im confused about this. Is there any way like to test if all queries are working and not returning erros? if so execute them or return something.

I am building a signup method, this have 2 parts: loginInfo(username, password) and the usual Employee info (name, email, etc..).

The signup method inserts the Employee info into employee table, then it gets the PRIMARY key and insert it alongside with the loginInfo in the login table

the login table has an UNIQUE column, this should return error on duplicated. The problem is that the employee info are inserted without a login information.

How can i solve this problem?

My code:

public function signUp($personInfo, $employeeInfo, $loginCredit){
    try {
        $stmt = $this->pdo->prepare("INSERT 
            INTO `$this->employeeTable`
                (`name`, `birthDay`, `phnNmb`, `email`, `address`, `idnNmb`, `insNmb`, `bankInfo`)
                (?, ?, ?, ?, ?, ?, ?, ?);


        $employeeId = $this->pdo->lastInsertId();

        $insertloginCredit = $this->pdo->prepare("INSERT INTO `$this->loginTable` (`empId`, `userName`, `userPass`) VALUES ($employeeId, ?, ?);");
        $insertloginCredit->execute($loginCredit["userName"], md5($loginCredit["userPass"]));

        echo "done";

    } catch (\PDOException $err) {
  • you are doing it in a wrong architectural way, login and registration should be on the same table Apr 8, 2021 at 18:00
  • 1
    @Psycho why should login and registration be on the same table? The employee details are likely used elsewhere in the program in areas which don't require the login details - equally login functions such as logging in/out, password resets and suspending accounts have no need to know about the user profile details Apr 8, 2021 at 18:28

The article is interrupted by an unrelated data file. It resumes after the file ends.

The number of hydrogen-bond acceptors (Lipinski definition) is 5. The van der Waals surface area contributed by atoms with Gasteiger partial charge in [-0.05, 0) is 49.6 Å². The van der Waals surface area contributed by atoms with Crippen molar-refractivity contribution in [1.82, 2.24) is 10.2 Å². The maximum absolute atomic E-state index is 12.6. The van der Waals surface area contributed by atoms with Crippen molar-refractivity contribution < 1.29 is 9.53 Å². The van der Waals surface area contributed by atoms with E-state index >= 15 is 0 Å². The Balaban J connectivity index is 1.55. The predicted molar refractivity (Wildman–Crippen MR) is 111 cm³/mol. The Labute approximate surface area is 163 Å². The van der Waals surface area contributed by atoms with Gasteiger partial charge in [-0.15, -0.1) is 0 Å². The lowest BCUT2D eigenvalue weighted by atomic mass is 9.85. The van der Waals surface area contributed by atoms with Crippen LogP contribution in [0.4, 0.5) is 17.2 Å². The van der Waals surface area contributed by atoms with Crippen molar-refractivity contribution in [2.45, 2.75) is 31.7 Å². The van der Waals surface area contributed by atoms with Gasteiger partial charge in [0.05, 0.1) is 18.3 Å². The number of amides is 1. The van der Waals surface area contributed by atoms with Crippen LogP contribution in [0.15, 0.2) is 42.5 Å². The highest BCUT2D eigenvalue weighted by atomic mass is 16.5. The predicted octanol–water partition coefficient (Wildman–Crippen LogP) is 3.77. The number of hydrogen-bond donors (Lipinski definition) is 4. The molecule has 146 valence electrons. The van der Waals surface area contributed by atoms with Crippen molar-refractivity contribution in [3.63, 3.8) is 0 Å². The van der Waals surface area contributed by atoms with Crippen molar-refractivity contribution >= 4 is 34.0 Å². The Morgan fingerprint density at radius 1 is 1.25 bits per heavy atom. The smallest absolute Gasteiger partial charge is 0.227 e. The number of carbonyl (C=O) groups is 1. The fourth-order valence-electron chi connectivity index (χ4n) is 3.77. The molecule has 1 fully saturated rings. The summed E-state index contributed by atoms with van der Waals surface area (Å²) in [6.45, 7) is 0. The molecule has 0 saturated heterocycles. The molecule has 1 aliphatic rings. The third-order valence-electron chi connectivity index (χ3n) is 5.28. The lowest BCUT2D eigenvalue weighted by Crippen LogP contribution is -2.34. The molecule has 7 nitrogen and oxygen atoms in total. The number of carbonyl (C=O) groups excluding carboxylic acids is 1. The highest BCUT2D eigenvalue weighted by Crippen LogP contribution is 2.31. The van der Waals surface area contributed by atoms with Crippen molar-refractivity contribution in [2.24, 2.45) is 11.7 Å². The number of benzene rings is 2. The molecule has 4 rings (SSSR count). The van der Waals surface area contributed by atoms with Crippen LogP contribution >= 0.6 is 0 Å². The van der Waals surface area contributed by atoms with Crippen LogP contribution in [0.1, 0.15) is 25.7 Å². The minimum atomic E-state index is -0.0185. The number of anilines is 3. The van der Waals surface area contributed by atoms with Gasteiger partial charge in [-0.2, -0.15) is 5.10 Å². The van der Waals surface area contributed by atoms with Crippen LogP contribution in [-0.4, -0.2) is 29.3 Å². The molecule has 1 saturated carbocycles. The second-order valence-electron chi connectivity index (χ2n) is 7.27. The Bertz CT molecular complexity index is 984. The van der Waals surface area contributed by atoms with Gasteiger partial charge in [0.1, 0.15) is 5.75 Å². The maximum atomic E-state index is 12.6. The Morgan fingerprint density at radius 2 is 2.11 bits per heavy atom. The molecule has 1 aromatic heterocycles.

• Yes, you can undo your last insert if you define table type as InnoDB. see this question
    – Ehsan
    Apr 8, 2021 at 18:34
  • okay I understand Apr 9, 2021 at 7:11
  • @imposterSyndrome thx guys for the information.
    – xDw.Co
    Apr 9, 2021 at 20:47

1 Answer 1


What you're looking for here is called a transaction. The PDO docs have some explanation on them. In summary, you'd want to do the following.

  $stmt1 = $this->pdo->prepare(...);
  $stmt2 = $this->pdo->prepare(...);
} catch (\PDOException $e) {

The rollBack function will restore the database to the state it was in when beginTransaction was called.

  • 1
    Thank you. yeah this is what i was looking for. nice name btw. :)
    – xDw.Co
    Apr 9, 2021 at 20:52
  • just some notes: if you have auto incremented primary keys then there might be some keys missing if any exception occurs when you use rollback operation. I am mentioning this because I faced some issues here.
    – Raju Ahmed
    Aug 20, 2021 at 19:03

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